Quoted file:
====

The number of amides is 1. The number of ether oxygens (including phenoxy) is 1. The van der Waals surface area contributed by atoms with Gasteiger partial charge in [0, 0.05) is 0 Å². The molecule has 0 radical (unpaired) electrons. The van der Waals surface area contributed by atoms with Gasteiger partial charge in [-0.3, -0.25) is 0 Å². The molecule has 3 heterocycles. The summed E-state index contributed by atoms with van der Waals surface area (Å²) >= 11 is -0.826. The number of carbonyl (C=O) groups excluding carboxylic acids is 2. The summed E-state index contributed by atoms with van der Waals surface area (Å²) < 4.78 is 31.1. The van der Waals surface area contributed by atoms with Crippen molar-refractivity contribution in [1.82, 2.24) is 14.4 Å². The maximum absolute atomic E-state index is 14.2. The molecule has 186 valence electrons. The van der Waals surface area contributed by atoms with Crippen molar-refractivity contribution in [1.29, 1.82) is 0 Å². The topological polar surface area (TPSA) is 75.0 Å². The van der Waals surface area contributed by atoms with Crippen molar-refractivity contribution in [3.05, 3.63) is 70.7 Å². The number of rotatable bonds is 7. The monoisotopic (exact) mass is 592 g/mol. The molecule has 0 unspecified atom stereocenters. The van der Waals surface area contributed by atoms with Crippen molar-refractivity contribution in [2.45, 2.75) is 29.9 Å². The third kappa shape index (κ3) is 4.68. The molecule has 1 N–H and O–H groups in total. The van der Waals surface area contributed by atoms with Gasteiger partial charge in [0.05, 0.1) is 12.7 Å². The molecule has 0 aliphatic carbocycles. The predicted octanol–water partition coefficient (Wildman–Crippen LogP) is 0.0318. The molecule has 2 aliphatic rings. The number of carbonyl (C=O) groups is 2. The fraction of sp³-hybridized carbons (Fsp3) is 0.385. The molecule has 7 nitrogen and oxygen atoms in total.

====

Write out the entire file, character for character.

The number of amides is 1. The number of ether oxygens (including phenoxy) is 1. The van der Waals surface area contributed by atoms with Gasteiger partial charge in [0, 0.05) is 0 Å². The molecule has 0 radical (unpaired) electrons. The van der Waals surface area contributed by atoms with Gasteiger partial charge in [-0.3, -0.25) is 0 Å². The molecule has 3 heterocycles. The summed E-state index contributed by atoms with van der Waals surface area (Å²) >= 11 is -0.826. The number of carbonyl (C=O) groups excluding carboxylic acids is 2. The summed E-state index contributed by atoms with van der Waals surface area (Å²) < 4.78 is 31.1. The van der Waals surface area contributed by atoms with Crippen molar-refractivity contribution in [1.82, 2.24) is 14.4 Å². The maximum absolute atomic E-state index is 14.2. The molecule has 186 valence electrons. The van der Waals surface area contributed by atoms with Crippen molar-refractivity contribution in [1.29, 1.82) is 0 Å². The topological polar surface area (TPSA) is 75.0 Å². The van der Waals surface area contributed by atoms with Crippen molar-refractivity contribution in [3.05, 3.63) is 70.7 Å². The number of rotatable bonds is 7. The monoisotopic (exact) mass is 592 g/mol. The molecule has 0 unspecified atom stereocenters. The van der Waals surface area contributed by atoms with Crippen molar-refractivity contribution in [2.45, 2.75) is 29.9 Å². The third kappa shape index (κ3) is 4.68. The molecule has 1 N–H and O–H groups in total. The van der Waals surface area contributed by atoms with Gasteiger partial charge in [0.05, 0.1) is 12.7 Å². The molecule has 0 aliphatic carbocycles. The predicted octanol–water partition coefficient (Wildman–Crippen LogP) is 0.0318. The molecule has 2 aliphatic rings. The number of carbonyl (C=O) groups is 2. The fraction of sp³-hybridized carbons (Fsp3) is 0.385. The molecule has 7 nitrogen and oxygen atoms in total.